Neil Armstrong was the first human being to set foot on the Moon. He made the small step that was a giant leap on July 20, 1969, when he was thirty-eight years old and we were toddlers. Last Saturday, on August 25, 2012, Neil Armstrong died. We are the adults now.
Others of note weighed in quickly about what Armstrong’s life and death might mean, and the occasional headline was blundered (Neil Young? Lance Armstrong?) in the rush to print or post. Thoughtful meditations by science bloggers emerged over several days. Though Armstrong himself was a private man, he achieved a great public accomplishment. When a person dies, as much as that person’s death is his own, its meaning belongs to those who live with that death, privately for family and friends or publicly. It took us a few days to pull our thoughts together and decide what we wanted to say publicly about Neil Armstrong.
You can read our thoughts in “Neil Armstrong and the Space Generation” at The Huffington Post.
Margaret Lazarus Dean asks about the expectations we had of Armstrong: “Exactly how many years of his life do you think Neil Armstrong owes us?” You can read more of what this Lofty Ambitions guest blogger and novelist had to say at “Neil Armstrong’s Second Act.”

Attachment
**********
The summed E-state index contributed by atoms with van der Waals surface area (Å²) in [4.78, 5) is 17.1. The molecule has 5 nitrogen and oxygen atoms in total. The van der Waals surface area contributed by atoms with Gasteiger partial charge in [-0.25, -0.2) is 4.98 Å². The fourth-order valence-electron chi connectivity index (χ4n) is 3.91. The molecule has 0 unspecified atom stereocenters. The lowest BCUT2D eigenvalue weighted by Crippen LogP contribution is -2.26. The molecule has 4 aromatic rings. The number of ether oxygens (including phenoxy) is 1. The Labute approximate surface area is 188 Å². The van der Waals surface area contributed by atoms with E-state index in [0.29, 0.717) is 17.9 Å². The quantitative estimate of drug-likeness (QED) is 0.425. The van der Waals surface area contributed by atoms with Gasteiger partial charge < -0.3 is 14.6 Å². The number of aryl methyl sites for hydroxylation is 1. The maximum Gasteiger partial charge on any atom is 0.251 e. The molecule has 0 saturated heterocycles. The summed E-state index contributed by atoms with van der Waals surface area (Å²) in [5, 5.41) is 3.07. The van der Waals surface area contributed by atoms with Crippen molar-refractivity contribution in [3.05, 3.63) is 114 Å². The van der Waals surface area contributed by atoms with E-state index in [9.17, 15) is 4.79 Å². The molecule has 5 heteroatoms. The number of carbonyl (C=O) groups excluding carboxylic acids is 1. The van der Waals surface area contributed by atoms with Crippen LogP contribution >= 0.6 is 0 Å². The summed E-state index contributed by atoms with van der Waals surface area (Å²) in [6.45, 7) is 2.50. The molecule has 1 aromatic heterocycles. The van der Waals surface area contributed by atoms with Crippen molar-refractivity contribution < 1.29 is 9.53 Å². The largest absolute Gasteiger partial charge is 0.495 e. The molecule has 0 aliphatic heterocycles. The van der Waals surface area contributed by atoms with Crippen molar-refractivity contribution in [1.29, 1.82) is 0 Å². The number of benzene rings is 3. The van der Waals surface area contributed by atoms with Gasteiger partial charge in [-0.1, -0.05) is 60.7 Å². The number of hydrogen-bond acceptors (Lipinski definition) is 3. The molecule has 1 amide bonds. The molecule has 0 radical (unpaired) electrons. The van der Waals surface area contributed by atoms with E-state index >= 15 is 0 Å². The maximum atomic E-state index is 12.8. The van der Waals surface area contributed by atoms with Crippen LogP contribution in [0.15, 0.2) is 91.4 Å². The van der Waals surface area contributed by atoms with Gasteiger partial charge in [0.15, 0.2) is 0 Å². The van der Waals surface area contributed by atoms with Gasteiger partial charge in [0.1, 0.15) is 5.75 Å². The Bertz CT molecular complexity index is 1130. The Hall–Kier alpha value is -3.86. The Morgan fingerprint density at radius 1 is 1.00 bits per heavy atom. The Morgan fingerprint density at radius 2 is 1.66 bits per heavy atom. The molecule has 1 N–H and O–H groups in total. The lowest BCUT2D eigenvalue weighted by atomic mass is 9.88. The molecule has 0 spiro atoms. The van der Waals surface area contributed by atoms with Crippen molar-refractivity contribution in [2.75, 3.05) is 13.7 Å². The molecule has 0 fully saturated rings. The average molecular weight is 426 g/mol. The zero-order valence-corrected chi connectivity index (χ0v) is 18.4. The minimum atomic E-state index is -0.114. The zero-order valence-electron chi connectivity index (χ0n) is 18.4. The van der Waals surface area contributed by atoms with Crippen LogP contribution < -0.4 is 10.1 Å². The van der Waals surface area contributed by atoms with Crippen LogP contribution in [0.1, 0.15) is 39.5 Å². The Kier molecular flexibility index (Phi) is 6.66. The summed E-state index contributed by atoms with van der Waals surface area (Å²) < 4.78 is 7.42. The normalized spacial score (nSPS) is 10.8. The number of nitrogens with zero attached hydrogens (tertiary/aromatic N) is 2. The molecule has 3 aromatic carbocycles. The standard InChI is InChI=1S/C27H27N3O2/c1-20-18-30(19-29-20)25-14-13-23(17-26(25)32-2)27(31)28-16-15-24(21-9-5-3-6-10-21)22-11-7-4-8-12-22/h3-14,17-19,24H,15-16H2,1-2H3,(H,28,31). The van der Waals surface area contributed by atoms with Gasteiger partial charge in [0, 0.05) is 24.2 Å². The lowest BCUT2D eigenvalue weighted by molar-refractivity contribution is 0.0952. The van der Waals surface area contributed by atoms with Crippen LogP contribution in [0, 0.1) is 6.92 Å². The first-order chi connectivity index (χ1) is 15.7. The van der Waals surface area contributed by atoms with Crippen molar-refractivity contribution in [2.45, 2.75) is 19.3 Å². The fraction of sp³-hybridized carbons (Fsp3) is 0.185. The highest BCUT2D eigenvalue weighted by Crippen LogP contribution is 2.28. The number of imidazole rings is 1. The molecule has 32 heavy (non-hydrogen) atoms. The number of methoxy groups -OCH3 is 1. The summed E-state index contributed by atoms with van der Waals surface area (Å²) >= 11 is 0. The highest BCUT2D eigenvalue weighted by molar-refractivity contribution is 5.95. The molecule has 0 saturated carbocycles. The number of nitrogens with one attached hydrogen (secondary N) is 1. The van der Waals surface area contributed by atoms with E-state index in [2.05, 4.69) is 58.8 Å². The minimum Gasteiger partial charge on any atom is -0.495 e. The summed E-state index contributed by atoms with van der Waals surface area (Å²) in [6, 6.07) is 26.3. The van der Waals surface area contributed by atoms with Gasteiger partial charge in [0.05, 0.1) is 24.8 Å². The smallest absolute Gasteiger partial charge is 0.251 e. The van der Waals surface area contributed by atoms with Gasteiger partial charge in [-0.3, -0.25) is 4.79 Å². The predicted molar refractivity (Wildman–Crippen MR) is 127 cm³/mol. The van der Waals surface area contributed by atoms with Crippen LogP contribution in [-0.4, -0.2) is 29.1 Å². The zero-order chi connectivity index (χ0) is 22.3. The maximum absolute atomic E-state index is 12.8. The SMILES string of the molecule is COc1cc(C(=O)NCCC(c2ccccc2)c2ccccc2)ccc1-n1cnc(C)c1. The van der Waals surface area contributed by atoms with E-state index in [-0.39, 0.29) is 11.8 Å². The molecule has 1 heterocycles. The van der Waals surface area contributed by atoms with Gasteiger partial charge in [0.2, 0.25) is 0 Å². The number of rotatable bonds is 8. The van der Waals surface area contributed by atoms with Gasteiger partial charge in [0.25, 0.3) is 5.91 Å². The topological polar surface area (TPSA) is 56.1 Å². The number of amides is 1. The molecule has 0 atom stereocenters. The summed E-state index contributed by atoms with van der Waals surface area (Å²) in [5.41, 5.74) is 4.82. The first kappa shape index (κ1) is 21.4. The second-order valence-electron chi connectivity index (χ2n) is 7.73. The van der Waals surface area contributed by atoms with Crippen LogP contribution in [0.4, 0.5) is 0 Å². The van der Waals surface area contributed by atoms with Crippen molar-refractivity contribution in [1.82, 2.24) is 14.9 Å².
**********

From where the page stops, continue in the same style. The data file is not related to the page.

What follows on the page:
SETI Astronomer Seth Shostak added his remarks at “Armstrong Wasn’t Columbus.” Shostak points out, “Unlike the famous fifteenth-century seafarer, Armstrong knew where he landed. He also spent his time in public service, not in jail […].”
You can read about the strange form of life insurance that the Apollo 11 crew took out, in case they did not return from the Moon at “Neil Armstrong’s Life Insurance Came in the Form of Autographs.”
“While I yearned to fly the very latest high-performance aircraft, Neil was flying them,” says Bruce McCandless II in “An Astronaut’s Tribute to Neil Armstrong.”
Friday’s funeral was a private, invitation-only memorial service, but Rob Pearlman, whom we’ve met several times as we’ve followed the end of the space shuttle program, shares the information that’s available at “Neil Armstrong’s Family, NASA Remember First Moonwalker.” This piece lists a variety of ways to memorialize Armstrong, from winking at the blue moon this past Friday to donating to a newly established fund benefiting a Cincinnati hospital to the national tribute scheduled for September 12 in Washington, DC.